House Majority Leader Kevin McCarthy (R-CA) said lawmakers will begin the process of repealing several energy regulations enacted during the Obama administration next week, including rules on methane emissions, water protections and financial disclosures.
In an opinion column published Tuesday in the Wall Street Journal, McCarthy said House lawmakers will use the Congressional Review Act (CRA) to target specific regulations. Under the CRA, Congress has a 60-day window where it can expedite the rejection of proposed regulation.
“Perhaps no aspect of America’s economy has been as overregulated as energy,” McCarthy said. He added that “in the weeks to come, the House and Senate will use the CRA to repeal as many job-killing and ill-conceived regulations as possible.”
According to McCarthy, one of the first targets that Republicans have in the crosshairs are three final rules for methane emissions from new oil and gas wells, which were unveiled last summer by the Environmental Protection Agency (EPA). He cited a report by the American Petroleum Institute that the methane rules could cost the industry up to $1 billion by 2025.
“The additional regulation would force small and struggling operations — in the West in particular — to close up shop, which is why it will be one of the first to go,” McCarthy said.
But McCarthy’s statement that the House would use the CRA to repeal the methane rules appeared to contradict comments made two weeks ago by George O’Connor, a spokesman for Rep. Scott Perry (R-PA). Perry introduced a resolution earlier this month to invoke the CRA to block the rules, but O’Connor said legislative staff later discovered that too much time had elapsed and the rules were outside the 60-day window.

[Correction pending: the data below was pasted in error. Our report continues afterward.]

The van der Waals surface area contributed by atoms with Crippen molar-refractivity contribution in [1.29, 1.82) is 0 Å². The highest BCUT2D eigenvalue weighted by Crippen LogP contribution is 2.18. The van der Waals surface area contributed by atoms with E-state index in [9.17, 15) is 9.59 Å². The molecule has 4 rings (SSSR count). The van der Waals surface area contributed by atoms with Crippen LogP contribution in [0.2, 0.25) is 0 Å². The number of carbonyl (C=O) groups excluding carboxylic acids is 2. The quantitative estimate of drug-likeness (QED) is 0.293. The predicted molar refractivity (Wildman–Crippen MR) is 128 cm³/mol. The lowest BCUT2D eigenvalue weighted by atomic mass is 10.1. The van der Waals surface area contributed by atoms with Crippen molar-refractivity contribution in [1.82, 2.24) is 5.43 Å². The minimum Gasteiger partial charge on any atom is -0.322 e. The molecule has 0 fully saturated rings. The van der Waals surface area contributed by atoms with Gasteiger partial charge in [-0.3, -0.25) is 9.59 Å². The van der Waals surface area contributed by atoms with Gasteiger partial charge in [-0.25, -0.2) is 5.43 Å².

McCarthy also repeated his pledge to repeal the Department of Interior’s Stream Protection Rule, finalized last December. He also wants the House to repeal the U.S. Securities and Exchange Commission’s disclosure rule for resource extraction, on the grounds that it “adds an unreasonable compliance burden on American energy companies that isn’t applied to their foreign competitors.
“This rule, which closely mimics a regulation already struck down by the courts, would put American businesses at a competitive disadvantage.”
McCarthy touted passage of HR 21 and HR 26 earlier this month by the House. The former calls for amending the CRA to allow Congress to issue a joint resolution of disapproval for a block of rules, while the latter would require federal agencies promulgating a major rule to publish information about it in the Federal Register, and include a report to Congress and the Government Accountability Office with a cost-benefit analysis.
Republicans could also be primed to attack Interior’s Methane Waste Prevention Rule (MWPR). The rule, to be implemented over time by the department’s Bureau of Land Management (BLM), requires oil and gas producers to use currently available technologies and processes to cut flaring by half at oil wells on public and tribal lands.
Other rules and regulations that could be targeted include the BLM rules governing flaring and venting of associated natural gas on public and tribal lands; a BLM rule governing hydraulic fracturing on public and tribal lands, and the joint promulgation of the Clean Water Rule (CWR) by the EPA and the U.S. Army Corps of Engineers. The CWR was designed to clarify what constitutes Waters of the United States, thereby deserving protection under the Clean Water Act.
The U.S. Court of Appeals for the Sixth Circuit issued a stay on the CWR in October 2015.
After President Trump was inaugurated last Friday, the official White House website was changed to reflect the views of the new administration. The revised website included a statement that Trump intends to eliminate the CWR.
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